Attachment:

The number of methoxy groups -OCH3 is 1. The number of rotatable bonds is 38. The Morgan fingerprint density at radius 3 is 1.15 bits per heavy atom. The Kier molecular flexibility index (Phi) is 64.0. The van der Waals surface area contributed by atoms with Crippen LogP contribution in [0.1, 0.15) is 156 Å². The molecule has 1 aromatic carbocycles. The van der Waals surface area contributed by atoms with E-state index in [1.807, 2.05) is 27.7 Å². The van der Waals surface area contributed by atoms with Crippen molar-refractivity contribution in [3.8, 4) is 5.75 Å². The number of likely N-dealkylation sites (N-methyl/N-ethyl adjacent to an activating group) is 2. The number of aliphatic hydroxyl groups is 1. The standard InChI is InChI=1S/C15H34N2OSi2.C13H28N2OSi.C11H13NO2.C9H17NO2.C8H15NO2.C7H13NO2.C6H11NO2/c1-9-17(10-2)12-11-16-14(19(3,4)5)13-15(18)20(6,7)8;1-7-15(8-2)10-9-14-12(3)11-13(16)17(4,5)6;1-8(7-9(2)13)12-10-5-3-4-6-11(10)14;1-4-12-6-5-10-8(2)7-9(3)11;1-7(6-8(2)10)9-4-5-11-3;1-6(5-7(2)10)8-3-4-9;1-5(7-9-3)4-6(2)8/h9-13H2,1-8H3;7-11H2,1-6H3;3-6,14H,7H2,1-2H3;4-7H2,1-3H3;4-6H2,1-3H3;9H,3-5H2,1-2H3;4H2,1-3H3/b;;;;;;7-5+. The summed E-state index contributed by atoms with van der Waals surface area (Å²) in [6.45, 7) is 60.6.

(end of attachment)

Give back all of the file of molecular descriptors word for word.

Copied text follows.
The number of methoxy groups -OCH3 is 1. The number of rotatable bonds is 38. The Morgan fingerprint density at radius 3 is 1.15 bits per heavy atom. The Kier molecular flexibility index (Phi) is 64.0. The van der Waals surface area contributed by atoms with Crippen LogP contribution in [0.1, 0.15) is 156 Å². The molecule has 1 aromatic carbocycles. The van der Waals surface area contributed by atoms with E-state index in [1.807, 2.05) is 27.7 Å². The van der Waals surface area contributed by atoms with Crippen molar-refractivity contribution in [3.8, 4) is 5.75 Å². The number of likely N-dealkylation sites (N-methyl/N-ethyl adjacent to an activating group) is 2. The number of aliphatic hydroxyl groups is 1. The standard InChI is InChI=1S/C15H34N2OSi2.C13H28N2OSi.C11H13NO2.C9H17NO2.C8H15NO2.C7H13NO2.C6H11NO2/c1-9-17(10-2)12-11-16-14(19(3,4)5)13-15(18)20(6,7)8;1-7-15(8-2)10-9-14-12(3)11-13(16)17(4,5)6;1-8(7-9(2)13)12-10-5-3-4-6-11(10)14;1-4-12-6-5-10-8(2)7-9(3)11;1-7(6-8(2)10)9-4-5-11-3;1-6(5-7(2)10)8-3-4-9;1-5(7-9-3)4-6(2)8/h9-13H2,1-8H3;7-11H2,1-6H3;3-6,14H,7H2,1-2H3;4-7H2,1-3H3;4-6H2,1-3H3;9H,3-5H2,1-2H3;4H2,1-3H3/b;;;;;;7-5+. The summed E-state index contributed by atoms with van der Waals surface area (Å²) in [6.45, 7) is 60.6.